The U.S. Attorney's Office in Los Angeles has secured an indictment against Lori Drew, whose cruel hoax on MySpace drove a teenaged neighbor to suicide. Drew, you may recall, joined her daughter and another girl in creating a fake persona, "Josh", who wooed and flattered troubled thirteen-year-old Megan Meier over MySpace. Eventually Drew and her teen cohorts turned "Josh" against Megan, telling her that the world would be a better place if she were dead. Megan killed herself. Local authorities could not find a way to charge Drew for her contemptible behavior.
But my former colleagues at the Los Angeles U.S. Attorney's office are crafty, and announced an indictment of Drew today. There are at least two remarkable things about this. First, there's the venue issue. All of Drew's conduct took place in Missouri, and Megan Meier killed herself in Missouri. Drew was indicted in Los Angeles on the theory that MySpace's servers and parent company are in Los Angeles. This illustrates how venue and personal jurisdiction will become increasingly thorny issues as more civil and criminal cases address online conduct. Drew probably never saw herself getting in trouble in an entirely different state.
Second, consider the creativity of the government's theory. She's charged with substantive violations of 18 U.S.C. section 1030, the federal computer fraud statute, as well as conspiracy to violate that statute. Normally the statute addresses hacking, damaging computer networks, and computer fraud. The charged section of the statute — 18 U.S.C. section 1030(a)(2)(c) — makes it illegal to "intentionally access a computer without authorization or exceed authorized access, and thereby obtain . . . information from any protected computer if the conduct involved an interstate or foreign communication . . . ." Here the government's theory is that Drew "intentionally accesses a computer without authorization or exceed[ed] authorized access" when she entered false information about her identity in creating a MySpace profile in violation of MySpace's terms of service, and that she "obtained information from a protected computer" in interstate communication because she used her resulting user-level MySpace access to gain information about Megan Meier — information available to any registered MySpace user.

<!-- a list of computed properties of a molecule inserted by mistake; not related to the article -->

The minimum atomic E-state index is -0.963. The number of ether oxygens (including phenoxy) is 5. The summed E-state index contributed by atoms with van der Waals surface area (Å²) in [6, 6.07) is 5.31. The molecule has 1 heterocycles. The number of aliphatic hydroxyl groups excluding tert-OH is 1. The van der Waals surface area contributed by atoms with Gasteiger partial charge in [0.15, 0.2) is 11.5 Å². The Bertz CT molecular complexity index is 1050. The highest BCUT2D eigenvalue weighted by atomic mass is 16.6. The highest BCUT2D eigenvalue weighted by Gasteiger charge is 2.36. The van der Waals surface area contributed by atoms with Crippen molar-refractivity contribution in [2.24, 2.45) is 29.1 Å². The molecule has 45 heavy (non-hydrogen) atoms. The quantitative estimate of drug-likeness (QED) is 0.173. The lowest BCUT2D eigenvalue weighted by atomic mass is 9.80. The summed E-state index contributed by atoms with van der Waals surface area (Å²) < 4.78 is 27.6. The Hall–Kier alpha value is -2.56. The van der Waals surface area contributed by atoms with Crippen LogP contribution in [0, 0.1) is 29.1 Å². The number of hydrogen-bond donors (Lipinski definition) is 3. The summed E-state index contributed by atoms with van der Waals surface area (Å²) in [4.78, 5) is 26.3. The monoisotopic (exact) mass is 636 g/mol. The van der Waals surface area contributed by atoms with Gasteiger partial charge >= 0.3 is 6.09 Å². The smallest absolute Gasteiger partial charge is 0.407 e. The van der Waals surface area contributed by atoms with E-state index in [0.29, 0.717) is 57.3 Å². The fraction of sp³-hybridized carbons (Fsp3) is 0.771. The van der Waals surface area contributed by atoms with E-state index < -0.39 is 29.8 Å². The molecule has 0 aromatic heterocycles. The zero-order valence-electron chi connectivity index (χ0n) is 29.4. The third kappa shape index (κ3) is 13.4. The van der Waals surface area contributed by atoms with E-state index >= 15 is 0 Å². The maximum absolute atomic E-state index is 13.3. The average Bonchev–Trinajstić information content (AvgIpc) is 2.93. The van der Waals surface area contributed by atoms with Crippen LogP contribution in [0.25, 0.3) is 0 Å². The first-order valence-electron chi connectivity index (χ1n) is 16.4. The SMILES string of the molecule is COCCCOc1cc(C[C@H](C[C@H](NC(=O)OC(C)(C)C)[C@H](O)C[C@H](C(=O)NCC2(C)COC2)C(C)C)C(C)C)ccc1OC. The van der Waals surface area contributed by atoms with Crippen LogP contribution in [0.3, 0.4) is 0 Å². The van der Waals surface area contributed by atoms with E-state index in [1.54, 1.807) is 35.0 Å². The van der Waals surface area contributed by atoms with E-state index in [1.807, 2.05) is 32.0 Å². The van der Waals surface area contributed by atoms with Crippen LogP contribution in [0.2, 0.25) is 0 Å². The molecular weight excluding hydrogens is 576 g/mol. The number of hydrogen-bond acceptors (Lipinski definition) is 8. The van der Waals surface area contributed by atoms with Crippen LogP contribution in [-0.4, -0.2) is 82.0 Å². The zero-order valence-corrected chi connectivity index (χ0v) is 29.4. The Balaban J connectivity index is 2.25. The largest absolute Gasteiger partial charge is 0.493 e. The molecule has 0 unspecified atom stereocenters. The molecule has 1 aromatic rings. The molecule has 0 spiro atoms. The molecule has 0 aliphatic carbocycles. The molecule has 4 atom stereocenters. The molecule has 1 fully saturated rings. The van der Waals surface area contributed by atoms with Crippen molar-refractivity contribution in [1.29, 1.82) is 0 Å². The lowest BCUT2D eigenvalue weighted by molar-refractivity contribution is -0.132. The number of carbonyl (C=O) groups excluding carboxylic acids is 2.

The indictment also charges that she did these things in order to commit the tort of intentional infliction of emotional distress against Megan Meier. But that isn't an element of the crime. It's a penalty provision, triggering the five-year maximum sentence under section 1030(c)(2)(B)(ii). If they didn't make that penalty allegation, the penalty would have defaulted to the catch-all penalty provision of (c)(2)(A).
Let me run that past you again — she's charged with federal crimes because she created a profile on a social networking site using a fake name, and then using the same access that anyone with a profile would have, accessed information about another user of the social network site. Everything else is just about the extent of the penalty.
That's remarkable. It demonstrates how flexible many federal statutes are. When I was an AUSA, we used to say that we could indict nearly anyone for any transaction if we looked hard enough for a theory. This indictment makes that boast something less of a joke. Let me be clear — if Drew did what she's accused of, she's a vile human being and deserves punishment. But I, for one, am not entirely comfortable with a scheme of federal law flexible enough to address any wrong we might want to punish. I'm also not comfortable with the notion that creating a profile on a web site with a fake name — even if the site's terms of service prohibit it — can be bootstrapped into a federal felony. The potential for abuse and selective prosecution — and for suppression of (for instance) anonymous and pseudonymous posting — is enormous.
I've registered on plenty of internet forums and sites under handles and pseudonyms and fake names. I couldn't tell you whether or not that violated their terms of service if you put a gun to my head. That registration allowed me access to information I wouldn't otherwise have — information available to anyone who registered on those sites. I am supremely confident that there are tens or hundreds of thousands of people on MySpace who have registered with at least some false information in violation of MySpace's TOS. Under the government's theory, I've committed a federal felony each time I've done that. So have hundreds of thousands of other people.
The difference is that I have not driven someone to suicide. But the driving-to-suicide part isn't the crime. Do we want the government having this sort of charging discretion and using only against people it (justly or not) doesn't like?
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